"But seeing they could not See; hearing they could not Hear"
“The views expressed herein are those of the author and do not necessarily represent those of the National Weather Service or affiliate/related organizations. Please consult .gov sites for official information”

"From its chamber comes the whirlwind, and cold from the scattering winds." - Job 37:9.

"The wind blows to the south and turns to the north; round and round it goes, ever returning on its course".

Sunday, October 17, 2010

Taking the Brrrr out of Octoberrrr

(Image: Sunrise flame)
SYNOPSIS:  High pressure encompasses the entire SE U.S., the North/Central Gulf, and the Western Atlantic. Low pressure is developing near Southern California. Stratocumulus clouds along the immediate east and southeast Florida coast overnight kept overnight minimum temperatures warmer than days past, with a 5AM temperature at PAFB of 74F, whereas Crestview, FL was a frigid 39F. Prior to sunrise the clouds broke up allowing the temperature to drop to 73F at PAFB and Crestview had dropped to 37F! It's likely they had frost there with a dew point also at 37F. Tallahassee was the second coldest at 45F.
TODAY: High pressure will continue to prevail over all of Florida today. The wind this afternoon to gain a more ENE-E component of light nature under nearly clear skies with some inland diurnal, scattered low topped cumulus clouds. Late afternoon and evening hours may introduce some nocturnal stratocumulus clouds along the east side of the state with an easterly, light breeze. Otherwise, it looks to remain dry in the rain gauge.
UP COMING WEEK: Low pressure near California will move inland and cutoff at the mid-upper levels. As a result, the main jet stream will ride up and over the low into SW Canada and take a dip across the mid portions of the country and into the northeast states (New England) where it remains a bit on the chilly side for morning lows. A secondary southern jet will round the base of the cut off and flow across the Desert SW-Texas-Northern Gulf and Florida. The low will gradually fill and move ENE with an accompanying cold front to enter the Deep South Tuesday and Wednesday but never really make it through Central or South Florida. The only affect from it will be to shift winds a bit to SE-SW for a brief time as high pressure to our east repositions. The winds will shift back to the NE as the front lays flat to the north and another bubble of high pressure approaches from the Northern Gulf and then to our north, re-enforcing the dry air mass overhead. Temperatures along the immediate coast will remain in the low to mid-60s with highs in the low-mid 80s. Inland temperatures will be both cooler in the morning and warmer in the afternoon, with highs in the upper 80s range by Tuesday and Wednesday. Other than a happen chance trace of rain late Tuesday or Wednesday (and that is being generous), things look to remain dry. Looks like we are headed for a record dry October over portions of Central Florida as it stands now. Most locales have received not even a trace, and where measurable amounts fell it was less than 0.10".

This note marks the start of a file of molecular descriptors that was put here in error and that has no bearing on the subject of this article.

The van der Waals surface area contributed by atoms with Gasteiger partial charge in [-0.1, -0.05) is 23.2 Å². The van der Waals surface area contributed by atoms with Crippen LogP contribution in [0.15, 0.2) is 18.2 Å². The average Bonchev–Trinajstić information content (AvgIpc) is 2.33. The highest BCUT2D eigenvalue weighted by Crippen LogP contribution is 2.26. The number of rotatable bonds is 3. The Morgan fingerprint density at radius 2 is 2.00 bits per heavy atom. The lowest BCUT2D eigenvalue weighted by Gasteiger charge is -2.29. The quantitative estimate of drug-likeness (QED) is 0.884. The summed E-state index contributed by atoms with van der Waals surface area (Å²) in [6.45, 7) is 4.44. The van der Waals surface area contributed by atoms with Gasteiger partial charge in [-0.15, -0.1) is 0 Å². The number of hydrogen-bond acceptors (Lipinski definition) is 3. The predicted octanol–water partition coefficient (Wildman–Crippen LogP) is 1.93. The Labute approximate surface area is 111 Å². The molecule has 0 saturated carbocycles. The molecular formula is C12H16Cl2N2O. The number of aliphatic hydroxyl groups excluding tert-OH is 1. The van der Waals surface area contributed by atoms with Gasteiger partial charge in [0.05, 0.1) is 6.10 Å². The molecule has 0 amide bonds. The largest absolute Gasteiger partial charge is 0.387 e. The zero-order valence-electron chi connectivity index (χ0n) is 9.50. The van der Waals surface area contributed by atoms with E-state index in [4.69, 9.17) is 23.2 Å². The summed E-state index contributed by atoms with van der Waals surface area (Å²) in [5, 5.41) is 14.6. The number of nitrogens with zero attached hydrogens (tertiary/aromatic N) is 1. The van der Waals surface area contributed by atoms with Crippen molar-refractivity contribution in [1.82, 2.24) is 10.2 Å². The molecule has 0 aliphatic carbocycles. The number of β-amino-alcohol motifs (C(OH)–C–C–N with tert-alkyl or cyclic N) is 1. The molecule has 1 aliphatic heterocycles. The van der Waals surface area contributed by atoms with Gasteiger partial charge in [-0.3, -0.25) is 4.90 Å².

The first low will be absorbed by much larger low pressure circulations encompassing the Canadian Maritimes to the Hudson Bay area, as yet another one follows in its heels by next weekend. Meanwhile, the southern branch jet will continue in a modified form across Florida for the most part and the North and Central Gulf as we head toward next weekend and Halloween.
TROPICS: Continuing to watch the extreme SW Caribbean, but as things stand now given the current outlook for the continental United States and the Gulf, anything that does form down there now appears that it will remain out of the picture.  Still need to watch what comes after the first aforementioned low yet to form near S. California though as well as the one to follow. Models have really shifted gears the past 24-36 hours and now take future development in this region westward across Central America north of Panama. The big story of the day is Super Typhoon Megi/Juan approaching the mountainous terrain of Northern Luzon of high end Category 5 Hurricane strength. Quite an awesome satellite presentation on this storm this morning. 

No comments: